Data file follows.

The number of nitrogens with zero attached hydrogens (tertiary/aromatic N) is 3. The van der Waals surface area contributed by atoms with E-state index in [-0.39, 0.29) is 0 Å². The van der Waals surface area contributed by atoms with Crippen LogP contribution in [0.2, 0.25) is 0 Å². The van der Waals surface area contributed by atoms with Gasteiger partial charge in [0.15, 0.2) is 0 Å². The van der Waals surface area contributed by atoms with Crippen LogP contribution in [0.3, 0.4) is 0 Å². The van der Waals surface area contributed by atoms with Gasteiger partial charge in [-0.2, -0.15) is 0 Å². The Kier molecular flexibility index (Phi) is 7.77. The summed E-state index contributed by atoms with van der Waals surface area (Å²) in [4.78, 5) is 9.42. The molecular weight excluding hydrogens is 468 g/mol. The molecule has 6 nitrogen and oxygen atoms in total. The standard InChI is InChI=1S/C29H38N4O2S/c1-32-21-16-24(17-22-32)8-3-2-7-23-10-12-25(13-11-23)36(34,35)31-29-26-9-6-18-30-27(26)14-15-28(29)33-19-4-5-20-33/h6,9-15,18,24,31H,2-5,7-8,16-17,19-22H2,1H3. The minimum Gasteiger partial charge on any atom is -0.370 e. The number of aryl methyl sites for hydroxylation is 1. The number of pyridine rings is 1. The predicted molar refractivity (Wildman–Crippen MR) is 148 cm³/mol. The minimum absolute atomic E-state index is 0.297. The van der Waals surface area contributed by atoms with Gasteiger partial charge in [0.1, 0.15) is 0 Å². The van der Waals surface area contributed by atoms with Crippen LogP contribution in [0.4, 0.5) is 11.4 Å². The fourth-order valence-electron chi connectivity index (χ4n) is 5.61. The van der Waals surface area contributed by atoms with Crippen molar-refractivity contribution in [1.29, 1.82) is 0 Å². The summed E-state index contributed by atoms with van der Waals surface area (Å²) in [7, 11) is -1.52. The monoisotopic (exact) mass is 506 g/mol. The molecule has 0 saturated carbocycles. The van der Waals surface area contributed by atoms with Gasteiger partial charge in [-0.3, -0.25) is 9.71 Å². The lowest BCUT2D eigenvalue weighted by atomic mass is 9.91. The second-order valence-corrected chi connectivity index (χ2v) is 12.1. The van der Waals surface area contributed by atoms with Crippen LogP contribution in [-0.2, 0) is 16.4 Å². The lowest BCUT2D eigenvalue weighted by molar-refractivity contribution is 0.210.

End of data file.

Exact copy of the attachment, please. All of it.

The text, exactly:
The number of nitrogens with zero attached hydrogens (tertiary/aromatic N) is 3. The van der Waals surface area contributed by atoms with E-state index in [-0.39, 0.29) is 0 Å². The van der Waals surface area contributed by atoms with Crippen LogP contribution in [0.2, 0.25) is 0 Å². The van der Waals surface area contributed by atoms with Gasteiger partial charge in [0.15, 0.2) is 0 Å². The van der Waals surface area contributed by atoms with Crippen LogP contribution in [0.3, 0.4) is 0 Å². The van der Waals surface area contributed by atoms with Gasteiger partial charge in [-0.2, -0.15) is 0 Å². The Kier molecular flexibility index (Phi) is 7.77. The summed E-state index contributed by atoms with van der Waals surface area (Å²) in [4.78, 5) is 9.42. The molecular weight excluding hydrogens is 468 g/mol. The molecule has 6 nitrogen and oxygen atoms in total. The standard InChI is InChI=1S/C29H38N4O2S/c1-32-21-16-24(17-22-32)8-3-2-7-23-10-12-25(13-11-23)36(34,35)31-29-26-9-6-18-30-27(26)14-15-28(29)33-19-4-5-20-33/h6,9-15,18,24,31H,2-5,7-8,16-17,19-22H2,1H3. The minimum Gasteiger partial charge on any atom is -0.370 e. The number of aryl methyl sites for hydroxylation is 1. The number of pyridine rings is 1. The predicted molar refractivity (Wildman–Crippen MR) is 148 cm³/mol. The minimum absolute atomic E-state index is 0.297. The van der Waals surface area contributed by atoms with Gasteiger partial charge in [0.1, 0.15) is 0 Å². The van der Waals surface area contributed by atoms with Crippen LogP contribution in [0.4, 0.5) is 11.4 Å². The fourth-order valence-electron chi connectivity index (χ4n) is 5.61. The van der Waals surface area contributed by atoms with Crippen molar-refractivity contribution in [1.29, 1.82) is 0 Å². The summed E-state index contributed by atoms with van der Waals surface area (Å²) in [7, 11) is -1.52. The monoisotopic (exact) mass is 506 g/mol. The molecule has 0 saturated carbocycles. The van der Waals surface area contributed by atoms with Gasteiger partial charge in [-0.3, -0.25) is 9.71 Å². The lowest BCUT2D eigenvalue weighted by atomic mass is 9.91. The second-order valence-corrected chi connectivity index (χ2v) is 12.1. The van der Waals surface area contributed by atoms with Crippen LogP contribution in [-0.2, 0) is 16.4 Å². The lowest BCUT2D eigenvalue weighted by molar-refractivity contribution is 0.210.